Transfer of Credit Students may receive a maximum of four graduate-level courses (up to 12 credits) completed at other institutions for transfer credit. In order to be considered for transfer, the courses must have been completed with a minimum grade of B.

Credit for transfer courses is determined following an evaluation of each student’s course work and overall plan of study. The School of Nursing grants transfer credit based on an analysis of the content, level, and comparability of the courses taken, the applicability of the courses to the student’s intended major and degree program, the quality of the student’s performance in the courses, and the accreditation of the institution at which the work was completed. Evaluation of credits for transfer does not occur until after the student is admitted to the program. Information on the procedure for transfer of credit is available from the Office of the Associate Dean for Academic Programs.

Application for Degrees Applications for degrees may be obtained from the Office of the Admissions and Student Services. Students must submit a formal application for conferral of the master’s degree to the Office of Admissions and Student Services no later than October 1 for fall, February 1 for spring, and June 1 for summer. A student who has been listed as a degree candidate and then fails to complete degree requirements must reapply. A student who has been registered for a degree and then fails to meet the requirements for the degree must pay a fee of $50 for the preparation of a new diploma.

Acceptance of Degrees Formal commencement exercises are held only once a year, in May. All those who have completed the program in August or December are invited to attend the exercises the following May.

Voluntary Withdrawal An official application to withdraw must be approved by the dean of the School of Nursing or the dean’s designate. Withdrawal applications may be obtained from the Office of Admissions and Student Services. The application must then be endorsed by the associate dean. Student identification cards are collected at the time of withdrawal.

A student is not permitted to withdraw later than two weeks before the beginning of the examination period in any semester except for providential reasons.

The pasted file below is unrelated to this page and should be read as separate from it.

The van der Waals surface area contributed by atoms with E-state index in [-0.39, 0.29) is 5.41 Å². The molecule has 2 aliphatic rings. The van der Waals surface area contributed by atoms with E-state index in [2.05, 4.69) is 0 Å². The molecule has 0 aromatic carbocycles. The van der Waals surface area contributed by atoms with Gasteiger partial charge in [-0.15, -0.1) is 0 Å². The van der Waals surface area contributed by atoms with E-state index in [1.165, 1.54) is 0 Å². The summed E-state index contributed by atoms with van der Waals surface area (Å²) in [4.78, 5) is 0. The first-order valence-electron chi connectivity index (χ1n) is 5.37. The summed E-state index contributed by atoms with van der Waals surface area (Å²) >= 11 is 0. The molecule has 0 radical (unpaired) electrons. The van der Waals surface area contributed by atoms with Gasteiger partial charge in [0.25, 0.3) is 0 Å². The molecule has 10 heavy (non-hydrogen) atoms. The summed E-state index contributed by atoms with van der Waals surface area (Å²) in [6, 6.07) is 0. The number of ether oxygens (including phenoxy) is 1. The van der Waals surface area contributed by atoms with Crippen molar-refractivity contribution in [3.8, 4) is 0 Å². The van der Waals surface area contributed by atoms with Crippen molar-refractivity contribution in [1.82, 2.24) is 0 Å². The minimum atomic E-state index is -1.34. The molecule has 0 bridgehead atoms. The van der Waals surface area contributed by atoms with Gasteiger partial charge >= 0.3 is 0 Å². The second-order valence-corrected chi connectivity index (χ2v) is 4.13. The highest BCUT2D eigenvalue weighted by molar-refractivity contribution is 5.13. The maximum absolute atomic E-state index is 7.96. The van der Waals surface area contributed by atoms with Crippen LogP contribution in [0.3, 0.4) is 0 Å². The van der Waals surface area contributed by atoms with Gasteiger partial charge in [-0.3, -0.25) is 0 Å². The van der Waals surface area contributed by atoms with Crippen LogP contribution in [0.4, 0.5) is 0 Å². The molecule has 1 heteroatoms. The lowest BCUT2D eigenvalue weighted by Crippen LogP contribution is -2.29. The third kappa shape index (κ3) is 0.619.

A student who withdraws from the University for reasons of ill health must obtain permission from the Department of Student Health. Subsequent medical clearance from the Department of Student Health is required for readmission.

Readmission After Voluntary Withdrawal Readmission to the School of Nursing master’s program is not automatic. After absence of a semester or longer, a former student must apply for readmission to the School of Nursing Associate Dean for Academic Programs by December 1 for the spring semester or by April 1 for the fall semester. Readmission following a withdrawal or leave of absence is granted only if space is available.

Leaves of Absence The Associate Dean for Academic Programs may grant leaves of absence to students for either a semester or a session, upon written application stating the reason for temporarily leaving the University.

M.S.N. Curriculum


Generalist Practice


This track prepares second degree students for generalist nursing practice to provide and manage care at the point of care to individuals and cohorts or populations in all settings in which health care is delivered. Emphasis is placed on providing students with the advanced theoretical knowledge and practice skills needed to design, implement, and evaluate client care by coordinating, delegating and supervising the care provided by the health care team. Students are prepared to provide leadership and assume accountability for client care outcomes through assimilation and application of research-based information to design, implement, and evaluate client plans of care. Evidence based practice, outcomes management, clinical research, and clinical decision-making are emphasized. At the completion of this track, students are qualified to sit for the National Council Licensure Examination to become licensed as a registered nurse (RN).